in News/Coronavirus
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By Ellen Fike, Cowboy State Daily

Around 93% of Wyoming’s latest coronavirus-related hospitalizations have occurred among people who aren’t fully vaccinated against the coronavirus, the Wyoming Department of Health said Friday.

As of Thursday, 70 people were hospitalized across the state with the coronavirus, according to the Wyoming COVID hospitalization tracker. The majority of those patients, 33, were in the Cheyenne Regional Medical Center.

“Between May 1 and July 19, roughly 93% of those patients in Wyoming who were hospitalized at the time they were interviewed by public health representatives did not report being fully vaccinated against COVID-19,” WDH spokeswoman Kim Deti told Cowboy State Daily on Friday.

The number marks the first time since January that more than 60 people have been hospitalized for coronavirus treatment in Wyoming.

Deti did note that sometimes people are hospitalized after they are interviewed, so the department’s numbers may not reflect the hospitalizations of those individuals. The department also chose May 1 as the look-back date because by then, Wyoming residents would have had “ample time” to be vaccinated after the doses became available to the general population with a good number of supplies, Deti said.

Nearly half of the state’s available intensive care unit beds were occupied, with only 73 of 131 beds in Wyoming available. However, just because someone is in the ICU does not mean they have the virus.

As of Thursday, the state had almost 800 active coronavirus cases, numbers that haven’t been seen in nearly six months. In 2020, Wyoming didn’t hit 700 active cases until September, the beginning of a spike that saw more 11,000 active cases by late November.

Deti told Cowboy State Daily on Thursday that health officials believe the more contagious Delta variant and low vaccination rates are contributing to the higher active cases in the state.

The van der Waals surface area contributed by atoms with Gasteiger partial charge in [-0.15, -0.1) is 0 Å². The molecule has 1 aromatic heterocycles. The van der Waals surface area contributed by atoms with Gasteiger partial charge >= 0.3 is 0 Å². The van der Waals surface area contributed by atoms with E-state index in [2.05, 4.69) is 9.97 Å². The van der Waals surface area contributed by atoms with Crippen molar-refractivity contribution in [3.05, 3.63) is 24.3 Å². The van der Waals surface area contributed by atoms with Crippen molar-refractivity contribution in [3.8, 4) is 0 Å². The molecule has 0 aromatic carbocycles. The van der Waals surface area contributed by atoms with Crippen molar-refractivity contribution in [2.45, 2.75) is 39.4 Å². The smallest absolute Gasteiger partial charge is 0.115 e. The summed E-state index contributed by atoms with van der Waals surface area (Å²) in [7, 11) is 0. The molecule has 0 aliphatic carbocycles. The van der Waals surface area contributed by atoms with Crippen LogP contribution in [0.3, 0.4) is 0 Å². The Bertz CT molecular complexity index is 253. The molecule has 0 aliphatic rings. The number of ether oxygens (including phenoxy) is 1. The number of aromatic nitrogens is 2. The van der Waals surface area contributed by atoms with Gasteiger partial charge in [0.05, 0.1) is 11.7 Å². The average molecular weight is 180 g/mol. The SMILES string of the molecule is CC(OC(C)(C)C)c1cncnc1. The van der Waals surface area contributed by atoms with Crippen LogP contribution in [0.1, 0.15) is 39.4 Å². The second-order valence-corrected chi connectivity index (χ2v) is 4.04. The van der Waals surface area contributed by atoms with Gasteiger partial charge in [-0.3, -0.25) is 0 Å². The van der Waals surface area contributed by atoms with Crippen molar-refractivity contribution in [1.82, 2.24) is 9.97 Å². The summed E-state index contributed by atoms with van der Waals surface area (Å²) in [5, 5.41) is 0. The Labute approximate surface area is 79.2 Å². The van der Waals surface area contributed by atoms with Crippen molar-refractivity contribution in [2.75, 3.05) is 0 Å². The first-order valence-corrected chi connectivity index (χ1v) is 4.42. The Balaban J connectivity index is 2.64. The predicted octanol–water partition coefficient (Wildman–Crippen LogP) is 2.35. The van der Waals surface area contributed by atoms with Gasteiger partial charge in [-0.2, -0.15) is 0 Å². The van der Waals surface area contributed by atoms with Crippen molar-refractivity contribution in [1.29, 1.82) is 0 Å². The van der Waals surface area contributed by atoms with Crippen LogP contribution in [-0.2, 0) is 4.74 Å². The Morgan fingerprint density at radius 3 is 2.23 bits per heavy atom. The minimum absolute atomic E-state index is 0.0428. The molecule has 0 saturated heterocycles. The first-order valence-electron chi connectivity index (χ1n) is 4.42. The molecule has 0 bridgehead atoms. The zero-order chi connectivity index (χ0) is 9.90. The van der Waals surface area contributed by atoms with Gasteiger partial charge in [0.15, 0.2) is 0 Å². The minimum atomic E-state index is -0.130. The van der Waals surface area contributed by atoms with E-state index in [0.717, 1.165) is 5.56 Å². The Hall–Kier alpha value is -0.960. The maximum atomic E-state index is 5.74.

Around 32% of Wyoming’s population is fully vaccinated against the coronavirus.

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Idaho Woman Ordered To Pay $5K For Improper Food Storage In Grand Teton

in News/Crime
12222

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By Ellen Fike, Cowboy State Daily

An Idaho woman was ordered to pay a fine of more than $5,000 for improperly storing food in Grand Teton National Park.

Belinda J. Arvidson, 50, was ordered to pay $5,826.99 for improper food storage and will serve four years of unsupervised release.

While camping in Grand Teton National Park, Arvidson failed to properly store garbage and beverages, resulting in a grizzly bear receiving a food reward when it found the unattended garbage and drink at the campsite.

“Irresponsible behaviors have  consequences, and many times it is the wildlife that pays the ultimate price,” said Chip Jenkins, superintendent of Grand Teton National Park. “We all have responsibilities to preserve and protect the incredible wild animals of Grand Teton National Park and the Greater Yellowstone Ecosystem.”  

Individuals camping in the area took photos and videos of the grizzly bear while it was in Arvidson’s campsite rummaging through the trash and other food items. The campground contained multiple warning signs about bears and proper food storage as well as bear boxes in which food and other items could be stored.  

Due to the bear receiving a food reward, upon locating the bear, it was tranquilized, collared, and relocated by boat to another area of the park.

The bear could pose a danger to humans if it were to  have another similar incident, and killing the bear may become necessary, the park said.

The fine to be paid by Arvidson covers the National Park Service’s costs for relocating the bear, including the cost of a GPS collar now necessary to track the bear’s movement.

All food and items with a smell must be stored in a bear-resistant food storage locker or in a hard-sided vehicle  with the doors locked and windows closed day and night.

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Jonah Energy Joins Global Effort To Reduce Methane Emissions In Energy Production

in Energy/News
Jonah Field
12223

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By Jim Angell, Cowboy State Daily

A Wyoming natural gas company has become the first in the country to join an international program designed to show that energy producers are working to reduce their methane emissions.

Jonah Energy has become the first American oil and gas producer to submit methane emissions data to the Oil and Gas Methane Partnership, a United Nations-sponsored program.

The data will be used to create a global uniform platform that allows participating companies to demonstrate how much they have reduced emissions and what steps they plan to take to further reduce emissions, said Paul Ulrich, Jonah’s vice president of government and regulatory affairs.

The information will be used to show buyers, end consumers and regulators exactly what steps Jonah is taking to reduce its emissions, Ulrich said.